On Saturday, April 20th, martial arts’ students at Precision MMA in Poughkeepsie, New York were lucky enough to have veteran Professional MMA fighter and Brazilian Jiu-Jitsu black belt Javier Vasquez in the house for a 2 hour no-gi seminar. Having fought in the Ultimate Fighting Championship and amassing a number of victories, all by submission, Vazquez was one of the best martial arts that Precision has had teach for us to date. For this seminar, Vazquez focused on attacks from back mount and rear naked chokes in particular. His attention to detail was magnificent, and his tips for maintain the back and getting the choke finish, unique and innovative. In this article I will explain some of the details outlined by Vazquez in his seminar, and why we hope he will someday come back to give another class.
One of the main details that Vazquez focused on was not riding too high on the opponent’s back while in back mount. This is a position that Jiu-Jitsukas and Mixed Martial Artists often lose control of at critical moments in a match or fight. This should not happen, seeing as back mount is perhaps the most dominant position in all of Jiu-Jitsu and mixed martial arts. Students in Poughkeepsie were first shown how to keep an opponent who arches up on all fours from shucking them off by gaining a kimura grip on one of the arms. This grip is then used to torque the opponent’s arm, disrupting his balance and causing him to lose his posture so that the attacking martial artist can begin working on a choke.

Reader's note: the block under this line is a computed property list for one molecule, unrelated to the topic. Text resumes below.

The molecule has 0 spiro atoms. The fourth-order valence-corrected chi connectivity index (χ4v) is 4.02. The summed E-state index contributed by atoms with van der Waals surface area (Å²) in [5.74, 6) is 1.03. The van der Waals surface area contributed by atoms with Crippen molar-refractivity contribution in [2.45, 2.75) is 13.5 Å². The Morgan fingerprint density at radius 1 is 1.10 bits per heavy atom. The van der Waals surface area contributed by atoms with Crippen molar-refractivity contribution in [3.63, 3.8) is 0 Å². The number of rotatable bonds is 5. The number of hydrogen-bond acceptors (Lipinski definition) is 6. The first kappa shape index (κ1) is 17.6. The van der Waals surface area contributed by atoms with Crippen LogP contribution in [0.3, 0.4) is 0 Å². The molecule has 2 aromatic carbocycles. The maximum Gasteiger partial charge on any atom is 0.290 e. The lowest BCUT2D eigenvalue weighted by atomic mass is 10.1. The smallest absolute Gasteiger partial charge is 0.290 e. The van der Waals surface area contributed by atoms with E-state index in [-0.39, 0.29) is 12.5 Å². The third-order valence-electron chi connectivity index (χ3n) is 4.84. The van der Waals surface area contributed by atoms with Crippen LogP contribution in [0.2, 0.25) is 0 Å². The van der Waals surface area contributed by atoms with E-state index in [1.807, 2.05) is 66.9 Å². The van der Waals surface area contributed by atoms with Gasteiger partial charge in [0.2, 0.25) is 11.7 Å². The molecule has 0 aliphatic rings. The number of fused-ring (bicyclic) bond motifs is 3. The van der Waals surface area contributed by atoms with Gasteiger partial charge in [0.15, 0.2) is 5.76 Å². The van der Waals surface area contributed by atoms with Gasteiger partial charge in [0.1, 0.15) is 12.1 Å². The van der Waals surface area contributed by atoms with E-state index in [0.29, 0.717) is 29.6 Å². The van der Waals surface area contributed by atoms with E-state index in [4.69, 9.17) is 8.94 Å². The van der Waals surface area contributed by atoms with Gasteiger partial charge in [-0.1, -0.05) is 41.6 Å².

Following this, martial arts’ students in Poughkeepsie were taught specific methods for maintaining the hooks on an opponent who tries to hip out and also how to get under the chin of an opponent who tries to block a choke with his jaw.
Another technique which wowed the Poughkeepsie Martial Artists in attendance was a grip fighting pattern which allowed the attacker to always be one step ahead of the defender in achieving the rear naked choke. Some commented that the hand pattern looked almost like a Wing-Chun technique, another martial art which has become popular in the Poughkeepsie area, but which generally tends to have less effectiveness than Brazilian Jiu-Jitsu, which is offered on the Precision syllabus.
Vazquez also taught proper usage of a single leg ride known as “the mulligan” which can be almost as dominant as any double hook back mount, and showed a number of methods for trapping the opponent’s arms, such as the “mission control trap”. This is technique where the martial artist in back mount uses one of his legs to trap one of the opponent’s arm, taking it out of the equation and making the choke much more difficult to defend. The attending students in Poughkeepsie were particularly impressed with this one.
The Mixed Martial Artists at Precision in Poughkeepsie, as well as some visiting students from AMA fight club in New Jersey, were very lucky to have Vazquez stay afterwards to watch them work and share some tips from his long fighting career. For many BJJ students like myself, this was the first time we had ever had an actual former UFC fighter critique our movements.